Early perioperative small-bowel obstruction occurs in nearly 15% of patients with an IPAA.43,60 Although most can be treated with conservative measures, a minority will require operation. Anastomotic stricture is another common complication associated with IPAA. In patients who require any reoperative treatment after an IPAA, approximately one third will be for treatment of an anastomotic stricture.61 Fortunately, these strictures can often be dilated in the operating room under anesthesia or in the office. After the initial dilation, the patient can be taught how to self-dilate. Pouch leak and the associated pelvic sepsis rate in large series have been reported to range from 5% to 14%.57,62,63 Most patients with a pouch leak require operative intervention, with the remainder able to be treated with intravenous antibiotics or drainage guided by computed tomography.57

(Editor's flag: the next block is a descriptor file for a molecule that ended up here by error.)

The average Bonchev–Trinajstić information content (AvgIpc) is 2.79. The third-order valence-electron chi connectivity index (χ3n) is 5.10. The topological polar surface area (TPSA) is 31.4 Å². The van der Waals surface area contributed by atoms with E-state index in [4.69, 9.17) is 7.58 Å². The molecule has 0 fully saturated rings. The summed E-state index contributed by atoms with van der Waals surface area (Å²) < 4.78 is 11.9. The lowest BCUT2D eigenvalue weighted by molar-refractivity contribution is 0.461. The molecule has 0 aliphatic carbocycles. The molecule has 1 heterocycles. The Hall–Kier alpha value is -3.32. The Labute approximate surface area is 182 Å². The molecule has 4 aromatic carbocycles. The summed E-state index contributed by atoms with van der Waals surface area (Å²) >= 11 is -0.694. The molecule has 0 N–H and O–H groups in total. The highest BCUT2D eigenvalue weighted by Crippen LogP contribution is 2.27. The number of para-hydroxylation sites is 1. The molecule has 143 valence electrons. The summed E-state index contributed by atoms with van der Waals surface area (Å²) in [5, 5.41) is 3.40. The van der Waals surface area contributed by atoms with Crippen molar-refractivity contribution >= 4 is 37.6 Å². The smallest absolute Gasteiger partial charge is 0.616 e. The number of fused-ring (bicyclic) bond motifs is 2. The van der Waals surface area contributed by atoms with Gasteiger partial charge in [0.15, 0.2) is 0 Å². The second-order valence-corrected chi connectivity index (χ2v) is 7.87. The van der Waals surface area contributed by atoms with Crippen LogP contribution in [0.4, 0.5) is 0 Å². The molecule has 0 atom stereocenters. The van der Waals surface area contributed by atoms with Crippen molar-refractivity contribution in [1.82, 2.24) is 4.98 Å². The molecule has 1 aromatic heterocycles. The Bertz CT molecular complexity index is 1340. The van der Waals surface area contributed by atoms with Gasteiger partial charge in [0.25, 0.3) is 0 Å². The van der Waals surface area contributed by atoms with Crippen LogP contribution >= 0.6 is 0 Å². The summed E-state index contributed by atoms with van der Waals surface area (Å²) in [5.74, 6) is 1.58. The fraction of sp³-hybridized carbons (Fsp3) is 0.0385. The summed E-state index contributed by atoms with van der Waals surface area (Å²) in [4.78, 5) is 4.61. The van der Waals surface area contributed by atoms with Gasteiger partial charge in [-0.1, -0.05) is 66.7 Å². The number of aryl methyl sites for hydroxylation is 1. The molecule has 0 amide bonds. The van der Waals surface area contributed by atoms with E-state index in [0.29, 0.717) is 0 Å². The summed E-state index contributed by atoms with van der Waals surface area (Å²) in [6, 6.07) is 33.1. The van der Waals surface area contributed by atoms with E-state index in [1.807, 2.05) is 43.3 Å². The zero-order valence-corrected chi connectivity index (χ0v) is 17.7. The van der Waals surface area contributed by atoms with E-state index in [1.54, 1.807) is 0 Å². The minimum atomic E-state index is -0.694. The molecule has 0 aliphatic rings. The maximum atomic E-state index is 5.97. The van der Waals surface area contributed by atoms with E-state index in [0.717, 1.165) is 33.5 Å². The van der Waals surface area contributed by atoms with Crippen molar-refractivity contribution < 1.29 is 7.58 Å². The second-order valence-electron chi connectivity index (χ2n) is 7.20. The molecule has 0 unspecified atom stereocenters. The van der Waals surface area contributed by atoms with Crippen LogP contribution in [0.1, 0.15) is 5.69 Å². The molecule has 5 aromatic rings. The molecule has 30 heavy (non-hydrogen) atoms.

The late complications associated with IPAA include small-bowel obstruction, fistula, and pouchitis. MacLean and colleagues60 reviewed the literature on the incidence of late small-bowel resection after IPAA and found a reported incidence of 12% to 35% with variable length of follow-up from many studies. In their institution, the 1-year incidence of small-bowel obstruction was 18%, and the cumulative risk increased to 27% at 5 years and 31% at 10 years. Most of the patients responded to conservative management, but the rate of operative treatment increased from 2.7% at 1 year to 7.5% at 10 years. The most common sites of obstruction were pelvic adhesions, followed by obstruction at the ileostomy closure site.